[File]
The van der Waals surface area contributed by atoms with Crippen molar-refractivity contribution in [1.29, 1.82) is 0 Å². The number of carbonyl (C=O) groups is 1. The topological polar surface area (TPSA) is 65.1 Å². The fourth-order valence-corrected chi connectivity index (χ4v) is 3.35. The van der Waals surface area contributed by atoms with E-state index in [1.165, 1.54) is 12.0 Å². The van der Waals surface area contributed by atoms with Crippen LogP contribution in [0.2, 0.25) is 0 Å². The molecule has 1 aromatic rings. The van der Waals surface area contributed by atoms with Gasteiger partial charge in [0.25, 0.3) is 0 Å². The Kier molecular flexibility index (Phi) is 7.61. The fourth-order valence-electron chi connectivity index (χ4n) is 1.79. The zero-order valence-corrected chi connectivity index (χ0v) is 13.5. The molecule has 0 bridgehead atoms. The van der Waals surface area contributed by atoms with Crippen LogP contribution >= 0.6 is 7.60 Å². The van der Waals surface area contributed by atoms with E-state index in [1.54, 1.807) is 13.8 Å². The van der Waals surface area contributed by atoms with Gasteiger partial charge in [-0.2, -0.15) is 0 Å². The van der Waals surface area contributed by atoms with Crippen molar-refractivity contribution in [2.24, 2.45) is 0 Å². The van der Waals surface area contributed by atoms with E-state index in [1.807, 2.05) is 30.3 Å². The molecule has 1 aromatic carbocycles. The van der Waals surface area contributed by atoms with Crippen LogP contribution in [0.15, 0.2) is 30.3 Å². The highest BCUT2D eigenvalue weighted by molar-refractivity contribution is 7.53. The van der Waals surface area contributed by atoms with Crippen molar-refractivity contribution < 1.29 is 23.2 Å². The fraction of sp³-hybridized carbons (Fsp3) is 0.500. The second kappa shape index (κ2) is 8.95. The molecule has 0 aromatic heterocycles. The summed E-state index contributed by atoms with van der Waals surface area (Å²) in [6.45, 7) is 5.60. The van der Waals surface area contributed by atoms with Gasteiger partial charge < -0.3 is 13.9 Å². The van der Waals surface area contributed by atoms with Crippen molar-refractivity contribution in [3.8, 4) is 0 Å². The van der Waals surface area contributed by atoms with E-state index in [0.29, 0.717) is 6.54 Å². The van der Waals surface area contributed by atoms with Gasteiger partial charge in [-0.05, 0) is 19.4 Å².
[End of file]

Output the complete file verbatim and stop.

The van der Waals surface area contributed by atoms with Crippen molar-refractivity contribution in [1.29, 1.82) is 0 Å². The number of carbonyl (C=O) groups is 1. The topological polar surface area (TPSA) is 65.1 Å². The fourth-order valence-corrected chi connectivity index (χ4v) is 3.35. The van der Waals surface area contributed by atoms with E-state index in [1.165, 1.54) is 12.0 Å². The van der Waals surface area contributed by atoms with Crippen LogP contribution in [0.2, 0.25) is 0 Å². The molecule has 1 aromatic rings. The van der Waals surface area contributed by atoms with Gasteiger partial charge in [0.25, 0.3) is 0 Å². The Kier molecular flexibility index (Phi) is 7.61. The fourth-order valence-electron chi connectivity index (χ4n) is 1.79. The zero-order valence-corrected chi connectivity index (χ0v) is 13.5. The molecule has 0 bridgehead atoms. The van der Waals surface area contributed by atoms with Crippen LogP contribution >= 0.6 is 7.60 Å². The van der Waals surface area contributed by atoms with E-state index in [1.54, 1.807) is 13.8 Å². The van der Waals surface area contributed by atoms with Gasteiger partial charge in [-0.2, -0.15) is 0 Å². The van der Waals surface area contributed by atoms with Crippen molar-refractivity contribution in [2.24, 2.45) is 0 Å². The van der Waals surface area contributed by atoms with E-state index in [1.807, 2.05) is 30.3 Å². The molecule has 1 aromatic carbocycles. The van der Waals surface area contributed by atoms with Crippen LogP contribution in [0.15, 0.2) is 30.3 Å². The highest BCUT2D eigenvalue weighted by molar-refractivity contribution is 7.53. The van der Waals surface area contributed by atoms with Crippen molar-refractivity contribution < 1.29 is 23.2 Å². The fraction of sp³-hybridized carbons (Fsp3) is 0.500. The second kappa shape index (κ2) is 8.95. The molecule has 0 aromatic heterocycles. The summed E-state index contributed by atoms with van der Waals surface area (Å²) in [6.45, 7) is 5.60. The van der Waals surface area contributed by atoms with Gasteiger partial charge < -0.3 is 13.9 Å². The van der Waals surface area contributed by atoms with Crippen molar-refractivity contribution in [3.8, 4) is 0 Å². The van der Waals surface area contributed by atoms with E-state index in [0.29, 0.717) is 6.54 Å². The van der Waals surface area contributed by atoms with Gasteiger partial charge in [-0.05, 0) is 19.4 Å².